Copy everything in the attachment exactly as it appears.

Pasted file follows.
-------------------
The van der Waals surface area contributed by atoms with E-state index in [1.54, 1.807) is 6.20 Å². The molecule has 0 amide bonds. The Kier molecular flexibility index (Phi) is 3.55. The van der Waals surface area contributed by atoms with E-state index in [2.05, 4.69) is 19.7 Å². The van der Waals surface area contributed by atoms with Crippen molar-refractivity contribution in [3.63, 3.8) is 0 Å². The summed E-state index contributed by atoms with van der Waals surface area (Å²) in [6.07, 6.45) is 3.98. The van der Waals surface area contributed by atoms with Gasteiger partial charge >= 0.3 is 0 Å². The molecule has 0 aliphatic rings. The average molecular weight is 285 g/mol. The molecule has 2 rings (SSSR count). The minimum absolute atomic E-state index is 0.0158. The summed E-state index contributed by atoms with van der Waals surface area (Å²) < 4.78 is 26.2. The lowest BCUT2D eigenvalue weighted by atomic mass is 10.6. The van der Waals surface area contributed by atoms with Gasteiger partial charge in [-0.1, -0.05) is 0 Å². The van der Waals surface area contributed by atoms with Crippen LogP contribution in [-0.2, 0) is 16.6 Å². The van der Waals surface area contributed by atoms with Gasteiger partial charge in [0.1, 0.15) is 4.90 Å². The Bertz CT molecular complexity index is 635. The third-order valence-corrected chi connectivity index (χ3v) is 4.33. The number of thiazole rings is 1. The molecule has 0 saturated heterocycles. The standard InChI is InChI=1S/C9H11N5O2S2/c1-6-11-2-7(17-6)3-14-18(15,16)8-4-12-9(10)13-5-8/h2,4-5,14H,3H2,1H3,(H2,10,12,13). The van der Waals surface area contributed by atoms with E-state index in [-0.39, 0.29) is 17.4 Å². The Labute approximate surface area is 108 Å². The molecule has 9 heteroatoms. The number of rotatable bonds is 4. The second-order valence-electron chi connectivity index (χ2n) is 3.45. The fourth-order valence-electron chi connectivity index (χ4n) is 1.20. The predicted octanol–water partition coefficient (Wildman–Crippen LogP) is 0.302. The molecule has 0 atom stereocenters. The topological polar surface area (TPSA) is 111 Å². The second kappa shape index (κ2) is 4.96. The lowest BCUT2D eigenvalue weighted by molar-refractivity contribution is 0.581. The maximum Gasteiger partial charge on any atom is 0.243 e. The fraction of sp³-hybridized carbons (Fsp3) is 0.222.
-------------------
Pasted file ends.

The van der Waals surface area contributed by atoms with E-state index in [1.54, 1.807) is 6.20 Å². The molecule has 0 amide bonds. The Kier molecular flexibility index (Phi) is 3.55. The van der Waals surface area contributed by atoms with E-state index in [2.05, 4.69) is 19.7 Å². The van der Waals surface area contributed by atoms with Crippen molar-refractivity contribution in [3.63, 3.8) is 0 Å². The summed E-state index contributed by atoms with van der Waals surface area (Å²) in [6.07, 6.45) is 3.98. The van der Waals surface area contributed by atoms with Gasteiger partial charge >= 0.3 is 0 Å². The molecule has 0 aliphatic rings. The average molecular weight is 285 g/mol. The molecule has 2 rings (SSSR count). The minimum absolute atomic E-state index is 0.0158. The summed E-state index contributed by atoms with van der Waals surface area (Å²) < 4.78 is 26.2. The lowest BCUT2D eigenvalue weighted by atomic mass is 10.6. The van der Waals surface area contributed by atoms with Gasteiger partial charge in [-0.1, -0.05) is 0 Å². The van der Waals surface area contributed by atoms with Crippen LogP contribution in [-0.2, 0) is 16.6 Å². The van der Waals surface area contributed by atoms with Gasteiger partial charge in [0.1, 0.15) is 4.90 Å². The Bertz CT molecular complexity index is 635. The third-order valence-corrected chi connectivity index (χ3v) is 4.33. The number of thiazole rings is 1. The molecule has 0 saturated heterocycles. The standard InChI is InChI=1S/C9H11N5O2S2/c1-6-11-2-7(17-6)3-14-18(15,16)8-4-12-9(10)13-5-8/h2,4-5,14H,3H2,1H3,(H2,10,12,13). The van der Waals surface area contributed by atoms with E-state index in [-0.39, 0.29) is 17.4 Å². The Labute approximate surface area is 108 Å². The molecule has 9 heteroatoms. The number of rotatable bonds is 4. The second-order valence-electron chi connectivity index (χ2n) is 3.45. The fourth-order valence-electron chi connectivity index (χ4n) is 1.20. The predicted octanol–water partition coefficient (Wildman–Crippen LogP) is 0.302. The molecule has 0 atom stereocenters. The topological polar surface area (TPSA) is 111 Å². The second kappa shape index (κ2) is 4.96. The lowest BCUT2D eigenvalue weighted by molar-refractivity contribution is 0.581. The maximum Gasteiger partial charge on any atom is 0.243 e. The fraction of sp³-hybridized carbons (Fsp3) is 0.222.